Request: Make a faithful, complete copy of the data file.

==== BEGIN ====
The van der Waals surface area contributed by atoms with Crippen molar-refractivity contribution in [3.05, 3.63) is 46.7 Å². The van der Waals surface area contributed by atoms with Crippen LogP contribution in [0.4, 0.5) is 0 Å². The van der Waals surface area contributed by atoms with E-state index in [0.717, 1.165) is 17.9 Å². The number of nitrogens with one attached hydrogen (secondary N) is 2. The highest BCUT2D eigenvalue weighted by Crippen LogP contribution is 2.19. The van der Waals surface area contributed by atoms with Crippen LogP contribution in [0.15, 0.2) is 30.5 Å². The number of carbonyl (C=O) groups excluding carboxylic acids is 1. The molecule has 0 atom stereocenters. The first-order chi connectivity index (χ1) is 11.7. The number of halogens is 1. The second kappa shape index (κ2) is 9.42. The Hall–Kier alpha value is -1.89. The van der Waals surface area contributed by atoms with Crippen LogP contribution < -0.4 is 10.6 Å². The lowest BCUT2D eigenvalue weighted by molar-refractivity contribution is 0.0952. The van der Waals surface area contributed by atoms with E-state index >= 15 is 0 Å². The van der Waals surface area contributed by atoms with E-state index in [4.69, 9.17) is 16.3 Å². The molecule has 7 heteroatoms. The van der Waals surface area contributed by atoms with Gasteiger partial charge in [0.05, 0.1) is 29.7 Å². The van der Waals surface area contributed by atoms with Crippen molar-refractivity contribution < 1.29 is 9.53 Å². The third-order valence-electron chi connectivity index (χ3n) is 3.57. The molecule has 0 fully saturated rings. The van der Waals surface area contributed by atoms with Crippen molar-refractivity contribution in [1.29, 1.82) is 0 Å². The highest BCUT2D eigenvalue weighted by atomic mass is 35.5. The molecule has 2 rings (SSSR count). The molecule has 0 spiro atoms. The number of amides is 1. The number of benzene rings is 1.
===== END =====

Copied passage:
The van der Waals surface area contributed by atoms with Crippen molar-refractivity contribution in [3.05, 3.63) is 46.7 Å². The van der Waals surface area contributed by atoms with Crippen LogP contribution in [0.4, 0.5) is 0 Å². The van der Waals surface area contributed by atoms with E-state index in [0.717, 1.165) is 17.9 Å². The number of nitrogens with one attached hydrogen (secondary N) is 2. The highest BCUT2D eigenvalue weighted by Crippen LogP contribution is 2.19. The van der Waals surface area contributed by atoms with Crippen LogP contribution in [0.15, 0.2) is 30.5 Å². The number of carbonyl (C=O) groups excluding carboxylic acids is 1. The molecule has 0 atom stereocenters. The first-order chi connectivity index (χ1) is 11.7. The number of halogens is 1. The second kappa shape index (κ2) is 9.42. The Hall–Kier alpha value is -1.89. The van der Waals surface area contributed by atoms with Crippen LogP contribution < -0.4 is 10.6 Å². The lowest BCUT2D eigenvalue weighted by molar-refractivity contribution is 0.0952. The van der Waals surface area contributed by atoms with E-state index >= 15 is 0 Å². The van der Waals surface area contributed by atoms with E-state index in [4.69, 9.17) is 16.3 Å². The molecule has 7 heteroatoms. The van der Waals surface area contributed by atoms with Gasteiger partial charge in [0.05, 0.1) is 29.7 Å². The van der Waals surface area contributed by atoms with Crippen molar-refractivity contribution < 1.29 is 9.53 Å². The third-order valence-electron chi connectivity index (χ3n) is 3.57. The molecule has 0 fully saturated rings. The van der Waals surface area contributed by atoms with Crippen molar-refractivity contribution in [1.29, 1.82) is 0 Å². The highest BCUT2D eigenvalue weighted by atomic mass is 35.5. The molecule has 2 rings (SSSR count). The molecule has 0 spiro atoms. The number of amides is 1. The number of benzene rings is 1.